Marfa Sounding: Anna Halprin, a Memorial Day Weekend of site-specific dance performance
May 11th, 2017 under Arts
MARFA — In the 1960s, on a redwood dance deck built within a grove of trees in Marin County, California, the artist and choreographer Anna Halprin led a community of dancers, musicians, and sculptors through a collective process that sought new systems for generating creativity. Rejecting the narrative styles and performance conventions of high Modernism, Halprin brought her dancers into the city street and natural landscape. Works developed in direct response to environmental and architectural space also addressed the social upheavals and racial tensions of that era.
This Memorial Day Weekend, May 26-28, 2017, Marfa Live Arts in collaboration with Fieldwork Marfa will present Marfa Sounding: Anna Halprin to explore her ideas via a series of performances, films, talks, and workshops that engage the complex architectural and environmental spaces of Marfa. Still working at age 96, Halprin has advised the development of this weekend-long program, but is unable to make the trip to Marfa to attend.
This is the second iteration of the program Marfa Sounding that launched in May 2016 with a series of performances and talks focused on the work of composer Alvin Lucier. Curated by Jennifer Burris Staton this year’s program focuses on dance.
Since the late 1930s Halprin has been creating revolutionary directions for dance, inspiring artists in all fields. Additionally, Halprin is known for her development of workshops that generate collective exploration. Bringing together musicians with dancers and artists with landscape architects, these explorations of group creativity are always in relation to an environmental awareness: physical, spatial, and social contexts.
Halprin explains, “I want to integrate life and art so that as our art expands our life deepens and as our life deepens our art expands.” Through her students Trisha Brown, Yvonne Rainer, and Simone Forti, Anna strongly influenced New York’s Judson Dance Theater, one of the seedbeds of postmodern dance. Marfa Sounding: Anna Halprin draws upon this rich legacy by exploring the connections between Halprin’s choreography and the development of Minimalism.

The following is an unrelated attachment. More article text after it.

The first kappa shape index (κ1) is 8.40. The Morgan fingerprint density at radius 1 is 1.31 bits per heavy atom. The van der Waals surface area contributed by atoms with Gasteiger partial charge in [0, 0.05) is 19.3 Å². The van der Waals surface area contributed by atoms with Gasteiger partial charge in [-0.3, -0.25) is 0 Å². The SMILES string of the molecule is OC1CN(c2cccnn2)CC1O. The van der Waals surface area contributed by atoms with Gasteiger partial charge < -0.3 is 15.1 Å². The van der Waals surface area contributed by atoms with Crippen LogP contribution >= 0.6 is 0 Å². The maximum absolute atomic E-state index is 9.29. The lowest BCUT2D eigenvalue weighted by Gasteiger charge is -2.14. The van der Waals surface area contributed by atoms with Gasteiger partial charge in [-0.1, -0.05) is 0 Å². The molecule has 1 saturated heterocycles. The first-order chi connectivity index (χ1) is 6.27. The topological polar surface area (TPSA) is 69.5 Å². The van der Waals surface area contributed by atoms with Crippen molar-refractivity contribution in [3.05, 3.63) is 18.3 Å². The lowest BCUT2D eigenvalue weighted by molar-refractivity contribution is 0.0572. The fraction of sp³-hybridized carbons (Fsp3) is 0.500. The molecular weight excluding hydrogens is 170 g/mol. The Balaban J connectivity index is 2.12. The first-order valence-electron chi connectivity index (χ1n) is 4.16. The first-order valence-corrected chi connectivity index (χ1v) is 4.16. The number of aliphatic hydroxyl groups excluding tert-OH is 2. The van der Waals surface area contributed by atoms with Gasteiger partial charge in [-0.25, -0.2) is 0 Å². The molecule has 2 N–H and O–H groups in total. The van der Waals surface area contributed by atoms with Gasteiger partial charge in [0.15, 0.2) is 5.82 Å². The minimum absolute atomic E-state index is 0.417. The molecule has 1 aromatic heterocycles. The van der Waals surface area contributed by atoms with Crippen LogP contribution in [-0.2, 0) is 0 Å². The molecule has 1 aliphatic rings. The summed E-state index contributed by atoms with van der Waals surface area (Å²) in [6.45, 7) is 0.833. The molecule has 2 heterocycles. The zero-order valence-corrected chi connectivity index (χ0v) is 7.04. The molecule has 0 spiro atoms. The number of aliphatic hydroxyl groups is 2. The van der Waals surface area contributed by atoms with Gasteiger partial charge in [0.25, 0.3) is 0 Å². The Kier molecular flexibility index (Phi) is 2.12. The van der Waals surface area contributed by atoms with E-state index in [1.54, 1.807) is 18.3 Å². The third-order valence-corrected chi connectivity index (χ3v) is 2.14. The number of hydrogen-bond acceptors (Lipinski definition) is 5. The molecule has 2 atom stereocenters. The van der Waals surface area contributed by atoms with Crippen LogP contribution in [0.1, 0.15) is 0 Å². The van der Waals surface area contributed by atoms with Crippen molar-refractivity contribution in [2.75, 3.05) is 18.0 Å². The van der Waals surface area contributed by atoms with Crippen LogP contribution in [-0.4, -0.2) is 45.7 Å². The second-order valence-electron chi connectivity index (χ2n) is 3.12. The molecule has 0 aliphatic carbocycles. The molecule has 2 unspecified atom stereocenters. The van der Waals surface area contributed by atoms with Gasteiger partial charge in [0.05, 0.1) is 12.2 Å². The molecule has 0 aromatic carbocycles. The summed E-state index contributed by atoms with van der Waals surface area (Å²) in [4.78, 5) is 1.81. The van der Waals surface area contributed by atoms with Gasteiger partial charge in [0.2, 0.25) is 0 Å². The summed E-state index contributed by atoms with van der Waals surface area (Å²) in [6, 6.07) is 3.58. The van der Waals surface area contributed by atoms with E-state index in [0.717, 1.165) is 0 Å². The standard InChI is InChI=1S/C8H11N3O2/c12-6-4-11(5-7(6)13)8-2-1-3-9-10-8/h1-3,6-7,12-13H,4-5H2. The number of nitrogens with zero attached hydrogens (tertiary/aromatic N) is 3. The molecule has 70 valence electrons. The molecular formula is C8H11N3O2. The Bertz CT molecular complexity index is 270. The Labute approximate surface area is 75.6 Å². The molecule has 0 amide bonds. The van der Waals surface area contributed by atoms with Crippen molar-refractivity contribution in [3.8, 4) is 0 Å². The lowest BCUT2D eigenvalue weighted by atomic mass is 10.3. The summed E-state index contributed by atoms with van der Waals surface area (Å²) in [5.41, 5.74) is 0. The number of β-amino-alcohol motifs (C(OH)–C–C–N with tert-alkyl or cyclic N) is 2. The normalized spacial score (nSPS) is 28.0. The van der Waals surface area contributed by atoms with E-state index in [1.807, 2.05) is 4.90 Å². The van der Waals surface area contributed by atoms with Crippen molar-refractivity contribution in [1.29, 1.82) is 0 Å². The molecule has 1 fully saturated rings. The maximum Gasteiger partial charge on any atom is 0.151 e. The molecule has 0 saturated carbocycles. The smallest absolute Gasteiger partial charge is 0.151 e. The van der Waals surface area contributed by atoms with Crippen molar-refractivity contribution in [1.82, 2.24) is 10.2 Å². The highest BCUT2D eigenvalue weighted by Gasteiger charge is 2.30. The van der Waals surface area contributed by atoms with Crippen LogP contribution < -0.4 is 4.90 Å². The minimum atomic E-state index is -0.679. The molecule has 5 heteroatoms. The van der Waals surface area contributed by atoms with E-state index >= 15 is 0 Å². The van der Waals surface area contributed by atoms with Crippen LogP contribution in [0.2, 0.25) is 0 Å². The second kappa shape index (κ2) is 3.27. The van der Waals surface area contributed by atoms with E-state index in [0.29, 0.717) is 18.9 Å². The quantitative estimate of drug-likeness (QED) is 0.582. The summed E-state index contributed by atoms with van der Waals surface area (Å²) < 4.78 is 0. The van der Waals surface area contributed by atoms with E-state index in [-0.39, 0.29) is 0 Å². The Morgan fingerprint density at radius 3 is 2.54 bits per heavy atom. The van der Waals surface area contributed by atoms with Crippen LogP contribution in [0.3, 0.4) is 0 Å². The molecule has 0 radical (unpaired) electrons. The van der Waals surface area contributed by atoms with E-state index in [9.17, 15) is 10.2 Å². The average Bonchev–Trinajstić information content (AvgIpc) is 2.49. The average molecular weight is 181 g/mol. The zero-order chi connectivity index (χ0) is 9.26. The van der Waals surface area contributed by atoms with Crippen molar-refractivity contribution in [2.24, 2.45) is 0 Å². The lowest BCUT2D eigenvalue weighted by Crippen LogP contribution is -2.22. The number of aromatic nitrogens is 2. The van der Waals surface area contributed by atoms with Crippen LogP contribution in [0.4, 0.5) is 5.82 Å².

On Friday, May 26 the weekend opens with an introduction to the weekend by Burris Staton and Nina Martin, PhD of the Lower Left dance collective followed by film screenings at the Crowley Theater at 7pm. Films to be screened are Jacqueline Caux’s Anna Halprin – Who Says I Have to Dance in a Theater, 2006 (50 minutes) and Out of Boundaries, 2004 (53 min). The following morning, on Saturday, May 27, there will be a dance workshop from 11am to 12pm led by Martin that is open to the community.
On Saturday night, May 27, at Building 98, dancer Stephen Petronio performs Anna Halprin’s solo The Courtesan and the Crone (1999) followed by Kevin Hayden’s film, Between Stephen and Yvonne, 2017 (10 minutes) and an installation of the film Embracing Earth, 1995 (23 minutes, on a loop) throughout the evening. Saturday’s event will begin with a reception and tours of the historic building beginning at 6pm.
The weekend will conclude on Sunday, May 28, with the premiere of a new work by dancers Rashaun Mitchell and Silas Riener accompanied by musician Phillip Greenlief. This dance piece will be performed on Fieldwork Marfa’s land on Antelope Hills Road at 7pm.
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